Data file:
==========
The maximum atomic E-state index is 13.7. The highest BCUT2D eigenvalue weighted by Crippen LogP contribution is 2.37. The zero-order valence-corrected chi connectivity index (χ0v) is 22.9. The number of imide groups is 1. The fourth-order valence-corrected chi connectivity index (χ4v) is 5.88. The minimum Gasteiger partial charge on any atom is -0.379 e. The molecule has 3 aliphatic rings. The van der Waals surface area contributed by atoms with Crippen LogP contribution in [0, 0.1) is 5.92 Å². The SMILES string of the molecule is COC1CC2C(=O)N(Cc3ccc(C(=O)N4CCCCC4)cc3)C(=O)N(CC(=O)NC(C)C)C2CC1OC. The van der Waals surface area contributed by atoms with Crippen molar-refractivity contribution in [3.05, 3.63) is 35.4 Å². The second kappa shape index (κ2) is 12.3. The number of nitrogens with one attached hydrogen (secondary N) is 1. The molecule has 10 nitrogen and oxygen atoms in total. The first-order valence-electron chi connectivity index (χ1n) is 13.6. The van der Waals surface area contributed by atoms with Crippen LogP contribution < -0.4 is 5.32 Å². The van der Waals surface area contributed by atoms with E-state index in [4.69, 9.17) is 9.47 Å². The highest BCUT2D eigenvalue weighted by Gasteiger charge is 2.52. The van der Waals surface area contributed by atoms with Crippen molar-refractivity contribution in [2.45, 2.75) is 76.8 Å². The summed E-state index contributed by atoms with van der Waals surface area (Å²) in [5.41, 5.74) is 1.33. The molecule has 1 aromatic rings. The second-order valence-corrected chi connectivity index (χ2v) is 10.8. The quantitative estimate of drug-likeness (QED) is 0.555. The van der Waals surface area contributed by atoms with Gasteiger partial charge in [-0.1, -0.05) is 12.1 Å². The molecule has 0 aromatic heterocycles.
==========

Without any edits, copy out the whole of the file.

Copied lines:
The maximum atomic E-state index is 13.7. The highest BCUT2D eigenvalue weighted by Crippen LogP contribution is 2.37. The zero-order valence-corrected chi connectivity index (χ0v) is 22.9. The number of imide groups is 1. The fourth-order valence-corrected chi connectivity index (χ4v) is 5.88. The minimum Gasteiger partial charge on any atom is -0.379 e. The molecule has 3 aliphatic rings. The van der Waals surface area contributed by atoms with Crippen LogP contribution in [0, 0.1) is 5.92 Å². The SMILES string of the molecule is COC1CC2C(=O)N(Cc3ccc(C(=O)N4CCCCC4)cc3)C(=O)N(CC(=O)NC(C)C)C2CC1OC. The van der Waals surface area contributed by atoms with Crippen molar-refractivity contribution in [3.05, 3.63) is 35.4 Å². The second kappa shape index (κ2) is 12.3. The number of nitrogens with one attached hydrogen (secondary N) is 1. The molecule has 10 nitrogen and oxygen atoms in total. The first-order valence-electron chi connectivity index (χ1n) is 13.6. The van der Waals surface area contributed by atoms with Crippen LogP contribution < -0.4 is 5.32 Å². The van der Waals surface area contributed by atoms with E-state index in [4.69, 9.17) is 9.47 Å². The highest BCUT2D eigenvalue weighted by Gasteiger charge is 2.52. The van der Waals surface area contributed by atoms with Crippen molar-refractivity contribution in [2.45, 2.75) is 76.8 Å². The summed E-state index contributed by atoms with van der Waals surface area (Å²) in [5.41, 5.74) is 1.33. The molecule has 1 aromatic rings. The second-order valence-corrected chi connectivity index (χ2v) is 10.8. The quantitative estimate of drug-likeness (QED) is 0.555. The van der Waals surface area contributed by atoms with Gasteiger partial charge in [-0.1, -0.05) is 12.1 Å². The molecule has 0 aromatic heterocycles.